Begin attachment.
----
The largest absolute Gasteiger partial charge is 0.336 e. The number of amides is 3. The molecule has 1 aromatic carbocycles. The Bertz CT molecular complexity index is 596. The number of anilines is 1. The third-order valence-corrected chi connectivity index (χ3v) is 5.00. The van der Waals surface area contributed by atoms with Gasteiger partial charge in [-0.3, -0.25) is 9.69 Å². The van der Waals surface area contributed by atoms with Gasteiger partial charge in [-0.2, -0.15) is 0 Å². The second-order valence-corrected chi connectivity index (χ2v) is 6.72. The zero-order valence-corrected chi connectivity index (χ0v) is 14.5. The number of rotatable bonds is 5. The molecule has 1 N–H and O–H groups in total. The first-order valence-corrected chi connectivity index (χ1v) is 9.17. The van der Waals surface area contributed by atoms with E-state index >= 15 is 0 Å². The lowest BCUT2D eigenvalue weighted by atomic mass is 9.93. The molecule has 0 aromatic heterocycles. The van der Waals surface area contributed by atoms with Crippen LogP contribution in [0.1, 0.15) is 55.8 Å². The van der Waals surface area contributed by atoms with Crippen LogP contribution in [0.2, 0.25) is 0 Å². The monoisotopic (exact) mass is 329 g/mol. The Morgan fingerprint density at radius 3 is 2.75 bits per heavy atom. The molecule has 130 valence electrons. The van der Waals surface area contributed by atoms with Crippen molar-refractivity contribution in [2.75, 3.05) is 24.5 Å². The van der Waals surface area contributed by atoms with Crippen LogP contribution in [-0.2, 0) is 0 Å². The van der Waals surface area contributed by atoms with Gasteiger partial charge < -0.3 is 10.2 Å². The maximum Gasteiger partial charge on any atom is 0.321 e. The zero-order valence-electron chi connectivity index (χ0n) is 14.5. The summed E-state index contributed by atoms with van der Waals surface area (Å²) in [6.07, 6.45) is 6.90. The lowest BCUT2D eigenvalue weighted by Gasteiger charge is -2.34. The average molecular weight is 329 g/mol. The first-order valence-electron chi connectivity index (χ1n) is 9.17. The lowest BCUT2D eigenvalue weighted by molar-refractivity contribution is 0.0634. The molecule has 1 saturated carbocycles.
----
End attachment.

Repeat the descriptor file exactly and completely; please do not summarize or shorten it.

The largest absolute Gasteiger partial charge is 0.336 e. The number of amides is 3. The molecule has 1 aromatic carbocycles. The Bertz CT molecular complexity index is 596. The number of anilines is 1. The third-order valence-corrected chi connectivity index (χ3v) is 5.00. The van der Waals surface area contributed by atoms with Gasteiger partial charge in [-0.3, -0.25) is 9.69 Å². The van der Waals surface area contributed by atoms with Gasteiger partial charge in [-0.2, -0.15) is 0 Å². The second-order valence-corrected chi connectivity index (χ2v) is 6.72. The zero-order valence-corrected chi connectivity index (χ0v) is 14.5. The number of rotatable bonds is 5. The molecule has 1 N–H and O–H groups in total. The first-order valence-corrected chi connectivity index (χ1v) is 9.17. The van der Waals surface area contributed by atoms with E-state index >= 15 is 0 Å². The lowest BCUT2D eigenvalue weighted by atomic mass is 9.93. The molecule has 0 aromatic heterocycles. The van der Waals surface area contributed by atoms with Crippen LogP contribution in [0.1, 0.15) is 55.8 Å². The van der Waals surface area contributed by atoms with Crippen LogP contribution in [0.2, 0.25) is 0 Å². The monoisotopic (exact) mass is 329 g/mol. The Morgan fingerprint density at radius 3 is 2.75 bits per heavy atom. The molecule has 130 valence electrons. The van der Waals surface area contributed by atoms with Crippen molar-refractivity contribution in [2.75, 3.05) is 24.5 Å². The van der Waals surface area contributed by atoms with Crippen LogP contribution in [-0.2, 0) is 0 Å². The van der Waals surface area contributed by atoms with Gasteiger partial charge < -0.3 is 10.2 Å². The maximum Gasteiger partial charge on any atom is 0.321 e. The zero-order valence-electron chi connectivity index (χ0n) is 14.5. The summed E-state index contributed by atoms with van der Waals surface area (Å²) in [6.07, 6.45) is 6.90. The lowest BCUT2D eigenvalue weighted by Gasteiger charge is -2.34. The average molecular weight is 329 g/mol. The first-order valence-electron chi connectivity index (χ1n) is 9.17. The lowest BCUT2D eigenvalue weighted by molar-refractivity contribution is 0.0634. The molecule has 1 saturated carbocycles.